Grayscale’s ETF is the latest fund to be rejected by the SEC, joining SkyBridge, VanEck, and WisdomTree. The move has sparked many debates.
The Securities and Exchange Commission (SEC) officially rejected the Grayscale Spot Bitcoin ETF proposal on June 29.
On October 19, 2021, the asset management firm submitted a proposal to convert Grayscale Bitcoin Trust (GBTC) into a bitcoin spot ETF. A new application was submitted in December, but the decision was postponed until February 2022.
The SEC May Not Like Bitcoin
The US government regulatory agency has yet to approve the list of bitcoin spot ETFs, but it has approved a number of futures-based products.
Grayscale has applied to the SEC several times to convert the Bitcoin Trust Fund into an ETF. Unfortunately, all attempts were unsuccessful.
The decision to exempt GBTC upon conversion was made through an agreement with Jane Street and Virtu to approve Grayscale prior to the decision. That system cannot proceed without approval.
Grayscale’s chief legal officer, Craig Salm, suggested that the agency’s refusal may be due to the rules in their favor rather than the law. Salm added that while Sentinel understands the concept of ETFs, it is responding to requests in an unfriendly manner.
Many investors don’t care
Grayscale, on the other hand, foresaw this outcome and planned legal preparations to face the SEC’s decision. Bloomberg reported in March that Grayscale was preparing to sue the SEC if its proposal for a spot bitcoin ETF was rejected.
The fund applied for a bitcoin ETF and planned for every possible situation. Grayscale CEO Michael Sonnenshin said that if the SEC refuses, Grayscale could sue the agency under the SEC’s fundamental weakness, the Administrative Procedure Act (APA).
Shortly after the results were released, Grayscale filed suit against the SEC’s decision in the US Court of Appeals for the District of Columbia Circuit. The point of Grayscale is that approving bitcoin futures ETFs but rejecting spot products may violate the Administrative Procedure Act.
clearly not a popular move
The decision received a large number of disagreements from the crypto community. Scaramucci, the founder of global alternative investment firm Skybridge Capital, sarcastically remarked that the US SEC “now stands for Stop Economic Creativity.”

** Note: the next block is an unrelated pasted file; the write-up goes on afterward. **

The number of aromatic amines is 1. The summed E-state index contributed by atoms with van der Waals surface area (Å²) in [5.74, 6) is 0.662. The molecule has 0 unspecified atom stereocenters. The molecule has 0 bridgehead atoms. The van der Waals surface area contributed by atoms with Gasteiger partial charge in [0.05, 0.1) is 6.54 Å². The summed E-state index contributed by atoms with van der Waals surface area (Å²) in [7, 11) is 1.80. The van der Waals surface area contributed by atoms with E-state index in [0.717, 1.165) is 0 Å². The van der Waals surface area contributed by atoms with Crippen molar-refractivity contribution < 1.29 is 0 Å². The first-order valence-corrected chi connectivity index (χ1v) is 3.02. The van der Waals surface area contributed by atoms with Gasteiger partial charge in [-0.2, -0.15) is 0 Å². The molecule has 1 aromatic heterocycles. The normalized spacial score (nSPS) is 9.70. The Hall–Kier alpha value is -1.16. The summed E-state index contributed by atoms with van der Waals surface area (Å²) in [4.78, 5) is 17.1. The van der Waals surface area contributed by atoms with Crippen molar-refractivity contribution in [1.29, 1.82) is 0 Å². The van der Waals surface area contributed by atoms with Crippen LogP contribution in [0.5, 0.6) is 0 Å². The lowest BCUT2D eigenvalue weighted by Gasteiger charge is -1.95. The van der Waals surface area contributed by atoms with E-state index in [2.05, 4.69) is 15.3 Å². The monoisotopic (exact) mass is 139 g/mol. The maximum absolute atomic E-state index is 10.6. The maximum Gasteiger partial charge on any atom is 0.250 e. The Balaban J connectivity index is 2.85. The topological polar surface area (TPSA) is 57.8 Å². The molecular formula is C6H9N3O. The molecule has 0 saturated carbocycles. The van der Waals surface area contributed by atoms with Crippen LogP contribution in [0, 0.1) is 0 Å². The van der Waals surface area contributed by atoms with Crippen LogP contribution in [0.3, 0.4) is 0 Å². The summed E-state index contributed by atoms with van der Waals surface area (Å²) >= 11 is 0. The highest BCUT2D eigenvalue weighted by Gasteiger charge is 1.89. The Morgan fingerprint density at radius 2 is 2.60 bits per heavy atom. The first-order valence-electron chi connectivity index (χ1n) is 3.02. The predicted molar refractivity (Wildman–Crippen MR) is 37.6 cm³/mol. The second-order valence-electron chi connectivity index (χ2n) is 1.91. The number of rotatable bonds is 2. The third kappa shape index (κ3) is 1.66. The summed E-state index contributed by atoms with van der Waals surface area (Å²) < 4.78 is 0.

“This is a missed opportunity for the country. We have had the mantra of leadership in financial services for over a hundred years. And the fact that the SEC is moving in a direction where Europeans are allowing cash ETFs, Canadians allowing cash ETFs just missed a huge opportunity. You know, the SEC now stands for ‘Stop Economic Creativity,’ and I think that’s a terrible thing for the country.” Scaramucci said in his interview with CNBC’s Squawk Box.
Skybridge is one of the companies rejected by the agency. After several delays, the SEC formally rejected First Trust Skybridge’s application for a spot bitcoin exchange-traded fund (ETF) in January 2022.
Skybridge made the decision in March 2021 to establish a bitcoin ETF after initially applying to the NYSE. In July and November, the SEC deferred a decision to approve or reject the proposed ETF.
Are there any specific reasons? According to the SEC, the products do not meet the standards for listing a financial product under its rules of practice or the provisions of the Exchange Act.
According to the SEC, those bitcoin-related products have shown vulnerabilities in terms of “fraudulent and manipulative acts and practices”. The SEC’s decision is to “protect investors and the public interest.”
SEC stands for “Stop Every Cryptocurrency”, especially with the number of obnoxious cryptocurrency companies working with the SEC.
In addition to the Grayscale lawsuit, the SEC is also facing the Ripple court case, which has been running for more than a year and six months after the court decided to postpone it until the end of this year, including through 2023. likely to move forward. ,